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Venture mania in Europe: Its causes and consequences

  • Schertler, Andrea
  • Stolpe, Michael

Over the course of the past twenty years, venture capital has fuelled an entrepreneurial revolution - first in the United States and now in Europe's common market -, which has opened new opportunities for technological innovation, capital investment and employment growth. Some of the most promising opportunities are in science-based industries, like software and biotechnology, which are often seen as driving the transformation to an increasingly knowledge- based economy. Indeed, this transformation would hardly be conceivable without the innovative contributions of business start-ups that rely on venture capital to finance their early stages of growth. So what, if anything, should governments do to support venture capital and help this transformation along? This paper will argue that governments must understand that venture capital is necessarily linked to specialization and therefore cannot be expected to play the same role in any two economies whose place, and contribution, within the international division of labour differ.

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Paper provided by Kiel Institute for the World Economy (IfW) in its series Kiel Discussion Papers with number 358.

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Date of creation: 2000
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Handle: RePEc:zbw:ifwkdp:358
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  1. Richard Nelson, 1995. "Co-evolution of Industry Structure, Technology and Supporting Institutions, and the Making of Comparative Advantage," International Journal of the Economics of Business, Taylor & Francis Journals, vol. 2(2), pages 171-184.
  2. Andrea Schertler, 1999. "Venture Capital and Asymmetric Information in an Evolutionary Framework," Kiel Working Papers 939, Kiel Institute for the World Economy.
  3. Gale, Douglas & Hellwig, Martin, 1985. "Incentive-Compatible Debt Contracts: The One-Period Problem," Review of Economic Studies, Wiley Blackwell, vol. 52(4), pages 647-63, October.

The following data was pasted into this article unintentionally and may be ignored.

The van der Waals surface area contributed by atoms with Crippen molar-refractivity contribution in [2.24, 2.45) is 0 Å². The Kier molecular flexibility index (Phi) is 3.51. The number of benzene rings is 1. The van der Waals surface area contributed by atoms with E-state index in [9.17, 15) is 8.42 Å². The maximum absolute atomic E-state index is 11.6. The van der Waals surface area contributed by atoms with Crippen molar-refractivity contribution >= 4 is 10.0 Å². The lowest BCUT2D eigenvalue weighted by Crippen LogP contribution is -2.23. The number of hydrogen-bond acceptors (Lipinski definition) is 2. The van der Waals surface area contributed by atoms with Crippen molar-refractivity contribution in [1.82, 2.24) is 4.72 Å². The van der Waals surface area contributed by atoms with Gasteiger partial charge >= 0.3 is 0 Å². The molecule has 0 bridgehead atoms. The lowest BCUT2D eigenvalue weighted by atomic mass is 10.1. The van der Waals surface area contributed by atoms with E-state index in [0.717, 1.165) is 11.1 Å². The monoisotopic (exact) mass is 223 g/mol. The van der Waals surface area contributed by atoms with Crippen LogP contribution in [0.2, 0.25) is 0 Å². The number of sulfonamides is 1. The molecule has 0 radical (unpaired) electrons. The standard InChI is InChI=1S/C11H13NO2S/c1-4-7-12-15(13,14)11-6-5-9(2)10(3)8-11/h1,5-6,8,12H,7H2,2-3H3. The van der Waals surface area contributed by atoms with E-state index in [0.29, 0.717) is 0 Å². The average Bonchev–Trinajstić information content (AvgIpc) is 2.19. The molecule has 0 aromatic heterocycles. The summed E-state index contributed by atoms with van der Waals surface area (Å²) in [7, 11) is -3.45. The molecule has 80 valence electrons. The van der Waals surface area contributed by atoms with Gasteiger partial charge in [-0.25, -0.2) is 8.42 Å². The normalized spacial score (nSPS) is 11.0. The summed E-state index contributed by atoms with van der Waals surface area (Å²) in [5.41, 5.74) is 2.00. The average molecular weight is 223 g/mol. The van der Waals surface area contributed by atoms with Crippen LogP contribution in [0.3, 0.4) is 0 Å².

4. Yuk-Shee Chan., 1982. "On the Positive Role of Financial Intermediation in Allocation of Venture Capital in a Market with Imperfect Information," Research Program in Finance Working Papers 127, University of California at Berkeley.
  5. Grossman, Sanford J & Hart, Oliver D, 1986. "The Costs and Benefits of Ownership: A Theory of Vertical and Lateral Integration," Journal of Political Economy, University of Chicago Press, vol. 94(4), pages 691-719, August.
  6. Steve Bond & Dietmar Harhoff & John Van Reenen, 1999. "Investment, R&D and financial constraints in Britain and Germany," IFS Working Papers W99/05, Institute for Fiscal Studies.
  7. Bygrave, William D., 1987. "Syndicated investments by venture capital firms: A networking perspective," Journal of Business Venturing, Elsevier, vol. 2(2), pages 139-154.
  8. Amit, Raphael & Brander, James & Zott, Christoph, 1998. "Why do venture capital firms exist? theory and canadian evidence," Journal of Business Venturing, Elsevier, vol. 13(6), pages 441-466, November.
  9. Brouwer, Maria & Hendrix, Bart, 1998. " Two Worlds of Venture Capital: What Happened to U.S. and Dutch Early Stage Investment?," Small Business Economics, Springer, vol. 10(4), pages 333-48, June.
  10. Black, Bernard S. & Gilson, Ronald J., 1998. "Venture capital and the structure of capital markets: banks versus stock markets," Journal of Financial Economics, Elsevier, vol. 47(3), pages 243-277, March.
  11. Gorman, Michael & Sahlman, William A., 1989. "What do venture capitalists do?," Journal of Business Venturing, Elsevier, vol. 4(4), pages 231-248, July.
  12. Paul Westhead & David Storey, 1997. "Financial constraints on the growth of high technology small firms in the United Kingdom," Applied Financial Economics, Taylor & Francis Journals, vol. 7(2), pages 197-201.
  13. Josh Lerner, 1996. "The Government as Venture Capitalist: The Long-Run Effects of the SBIR Program," NBER Working Papers 5753, National Bureau of Economic Research, Inc.
  14. Steven Fazzari & R. Glenn Hubbard & Bruce C. Petersen, 1987. "Financing Constraints and Corporate Investment," NBER Working Papers 2387, National Bureau of Economic Research, Inc.
  15. Jensen, Michael C. & Meckling, William H., 1976. "Theory of the firm: Managerial behavior, agency costs and ownership structure," Journal of Financial Economics, Elsevier, vol. 3(4), pages 305-360, October.
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